July 20, 2019 09:53 PM
(ABC 6 News) -- It might have been the most famous step ever taken. It was at the same time a small step and a giant leap, and it forever changed the way we look at the night sky.
ABC 6 news reporter Dan Conradt talked to a man who has dedicated his life to helping others see the wonders above us.
"I grew up with us having gone. I was two and a half when that first landing happened, so it's shown people the beauty of what's out there" Ken Fiscus said.
"In eighth grade my best friend had an older brother move off to college and left him two telescopes ... so we started doing astronomy then and it shaped my life."
Today, Ken Fiscus is a science teacher, an observatory director and an avid astronomer. His love is the night sky. His passion is sharing it, "The universe is a beautiful place and things are happening all the time and most people miss it."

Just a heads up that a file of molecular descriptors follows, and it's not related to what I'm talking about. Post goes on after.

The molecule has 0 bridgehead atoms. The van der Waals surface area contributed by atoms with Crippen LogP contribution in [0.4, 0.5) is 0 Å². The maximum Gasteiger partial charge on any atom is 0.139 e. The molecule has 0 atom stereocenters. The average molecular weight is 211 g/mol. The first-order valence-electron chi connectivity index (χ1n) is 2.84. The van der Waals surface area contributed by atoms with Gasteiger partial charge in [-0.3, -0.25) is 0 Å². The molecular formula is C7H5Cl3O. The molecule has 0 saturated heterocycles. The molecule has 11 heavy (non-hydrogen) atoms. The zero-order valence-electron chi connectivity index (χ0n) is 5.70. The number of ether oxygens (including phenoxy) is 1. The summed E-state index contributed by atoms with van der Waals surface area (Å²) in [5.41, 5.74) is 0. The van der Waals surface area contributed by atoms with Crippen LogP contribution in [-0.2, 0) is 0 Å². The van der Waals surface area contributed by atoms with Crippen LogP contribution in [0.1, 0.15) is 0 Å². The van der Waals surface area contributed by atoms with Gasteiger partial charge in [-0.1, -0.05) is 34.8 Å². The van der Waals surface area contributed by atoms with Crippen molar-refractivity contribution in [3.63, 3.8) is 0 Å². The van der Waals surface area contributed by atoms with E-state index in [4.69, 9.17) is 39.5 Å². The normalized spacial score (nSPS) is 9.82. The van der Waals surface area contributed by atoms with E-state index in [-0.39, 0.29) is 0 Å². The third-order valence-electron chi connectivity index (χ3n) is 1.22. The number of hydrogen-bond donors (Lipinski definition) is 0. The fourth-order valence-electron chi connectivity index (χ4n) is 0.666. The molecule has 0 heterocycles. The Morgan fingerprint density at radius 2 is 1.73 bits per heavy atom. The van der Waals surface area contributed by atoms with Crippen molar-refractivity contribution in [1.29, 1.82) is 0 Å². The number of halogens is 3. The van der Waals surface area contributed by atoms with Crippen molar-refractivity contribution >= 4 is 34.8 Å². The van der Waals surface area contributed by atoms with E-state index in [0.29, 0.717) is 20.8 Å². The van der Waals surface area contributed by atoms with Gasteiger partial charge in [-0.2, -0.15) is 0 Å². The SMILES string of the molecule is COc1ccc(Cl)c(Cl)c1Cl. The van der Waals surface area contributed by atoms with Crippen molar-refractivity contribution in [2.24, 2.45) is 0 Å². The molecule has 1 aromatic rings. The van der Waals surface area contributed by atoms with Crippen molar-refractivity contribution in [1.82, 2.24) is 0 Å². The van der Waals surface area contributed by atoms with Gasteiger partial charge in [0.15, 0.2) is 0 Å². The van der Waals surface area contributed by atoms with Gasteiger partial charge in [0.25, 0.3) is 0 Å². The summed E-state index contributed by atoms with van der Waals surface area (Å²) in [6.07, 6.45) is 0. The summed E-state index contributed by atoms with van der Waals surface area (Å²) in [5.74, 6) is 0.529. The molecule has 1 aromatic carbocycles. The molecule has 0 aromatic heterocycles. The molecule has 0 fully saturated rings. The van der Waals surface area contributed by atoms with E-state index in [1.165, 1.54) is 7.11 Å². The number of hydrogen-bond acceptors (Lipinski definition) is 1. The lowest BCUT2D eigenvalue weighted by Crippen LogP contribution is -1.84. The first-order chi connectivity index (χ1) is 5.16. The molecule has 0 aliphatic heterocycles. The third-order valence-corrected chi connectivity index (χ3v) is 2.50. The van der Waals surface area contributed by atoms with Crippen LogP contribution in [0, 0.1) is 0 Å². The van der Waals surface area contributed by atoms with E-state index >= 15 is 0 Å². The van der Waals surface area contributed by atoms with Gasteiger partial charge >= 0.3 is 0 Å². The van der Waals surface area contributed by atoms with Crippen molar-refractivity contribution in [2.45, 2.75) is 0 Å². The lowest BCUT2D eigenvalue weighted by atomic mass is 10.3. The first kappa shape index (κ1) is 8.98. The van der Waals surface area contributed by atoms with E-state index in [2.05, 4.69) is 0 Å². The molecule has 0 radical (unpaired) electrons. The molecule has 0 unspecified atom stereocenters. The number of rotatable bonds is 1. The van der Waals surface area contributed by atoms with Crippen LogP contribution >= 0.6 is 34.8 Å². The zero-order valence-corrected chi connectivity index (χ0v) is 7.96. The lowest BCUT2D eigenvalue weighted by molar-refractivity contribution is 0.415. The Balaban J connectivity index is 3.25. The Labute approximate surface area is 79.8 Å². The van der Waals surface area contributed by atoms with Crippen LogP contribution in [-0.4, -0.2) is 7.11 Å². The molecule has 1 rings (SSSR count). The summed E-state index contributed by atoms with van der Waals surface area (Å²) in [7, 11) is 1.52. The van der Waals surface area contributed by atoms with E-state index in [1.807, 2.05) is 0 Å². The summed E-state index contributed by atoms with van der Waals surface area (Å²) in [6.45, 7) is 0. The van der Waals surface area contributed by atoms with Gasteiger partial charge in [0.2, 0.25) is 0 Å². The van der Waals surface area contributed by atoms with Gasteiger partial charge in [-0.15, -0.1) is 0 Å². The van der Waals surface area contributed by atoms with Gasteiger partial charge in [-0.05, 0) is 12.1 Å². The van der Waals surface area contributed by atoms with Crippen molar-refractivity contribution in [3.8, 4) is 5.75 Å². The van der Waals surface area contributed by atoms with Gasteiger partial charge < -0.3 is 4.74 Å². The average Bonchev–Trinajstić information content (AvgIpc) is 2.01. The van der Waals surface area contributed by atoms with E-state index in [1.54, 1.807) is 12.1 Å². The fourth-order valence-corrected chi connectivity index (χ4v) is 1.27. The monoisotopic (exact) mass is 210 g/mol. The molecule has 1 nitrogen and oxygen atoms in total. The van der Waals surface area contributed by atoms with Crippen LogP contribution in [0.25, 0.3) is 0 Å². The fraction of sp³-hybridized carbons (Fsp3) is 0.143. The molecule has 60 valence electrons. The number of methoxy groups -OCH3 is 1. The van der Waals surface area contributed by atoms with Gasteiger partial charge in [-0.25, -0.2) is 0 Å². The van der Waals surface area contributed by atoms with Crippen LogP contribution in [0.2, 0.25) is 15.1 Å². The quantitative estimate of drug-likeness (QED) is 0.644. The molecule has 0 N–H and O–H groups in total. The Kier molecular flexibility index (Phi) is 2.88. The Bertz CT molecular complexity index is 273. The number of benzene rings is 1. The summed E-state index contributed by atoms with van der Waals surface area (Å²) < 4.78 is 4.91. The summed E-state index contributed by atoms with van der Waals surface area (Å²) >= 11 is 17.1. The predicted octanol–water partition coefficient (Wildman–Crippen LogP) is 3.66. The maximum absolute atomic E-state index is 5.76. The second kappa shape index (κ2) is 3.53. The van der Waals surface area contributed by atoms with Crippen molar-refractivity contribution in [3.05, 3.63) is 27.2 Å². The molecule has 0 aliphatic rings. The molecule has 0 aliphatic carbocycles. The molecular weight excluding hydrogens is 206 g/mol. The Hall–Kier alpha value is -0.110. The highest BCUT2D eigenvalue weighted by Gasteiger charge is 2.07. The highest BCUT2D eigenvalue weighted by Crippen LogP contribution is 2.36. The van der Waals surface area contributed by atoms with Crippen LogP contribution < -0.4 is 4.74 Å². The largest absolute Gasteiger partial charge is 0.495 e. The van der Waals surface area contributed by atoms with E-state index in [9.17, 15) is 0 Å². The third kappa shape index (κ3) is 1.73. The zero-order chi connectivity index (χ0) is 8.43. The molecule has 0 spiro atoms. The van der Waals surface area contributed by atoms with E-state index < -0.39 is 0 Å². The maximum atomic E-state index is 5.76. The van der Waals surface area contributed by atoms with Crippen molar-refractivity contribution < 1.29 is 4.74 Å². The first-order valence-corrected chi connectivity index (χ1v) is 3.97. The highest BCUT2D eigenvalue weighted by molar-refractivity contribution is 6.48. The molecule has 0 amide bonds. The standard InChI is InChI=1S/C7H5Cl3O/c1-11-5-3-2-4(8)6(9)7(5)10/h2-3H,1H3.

In 2004 ken Fiscus was one of 35 finalists for NASDA's first "Educator Astronauts" program, which nearly earned him a trip to the International Space Station. In 2011 he won the National Space Educator Award.
"When I run into people who are like, oh, we shouldn't spend money on the space program, I'm always like I never met anyone who is pro brain tumor before. We kill tumors now with space-derived technology that we didn't have before. The planting of the flag was a big deal then, and I look forward to a time when people from other countries are there, too."
And while Ken Fiscus may never set foot on the moon:
"I'm probably teaching students who actually have a chance to go and their assignment is when they get there on the moon they're supposed to say 'Hi, Mr. Fiscus before they say hi, mom."
Updated: July 20, 2019 09:53 PM
Created: July 20, 2019 07:32 PM
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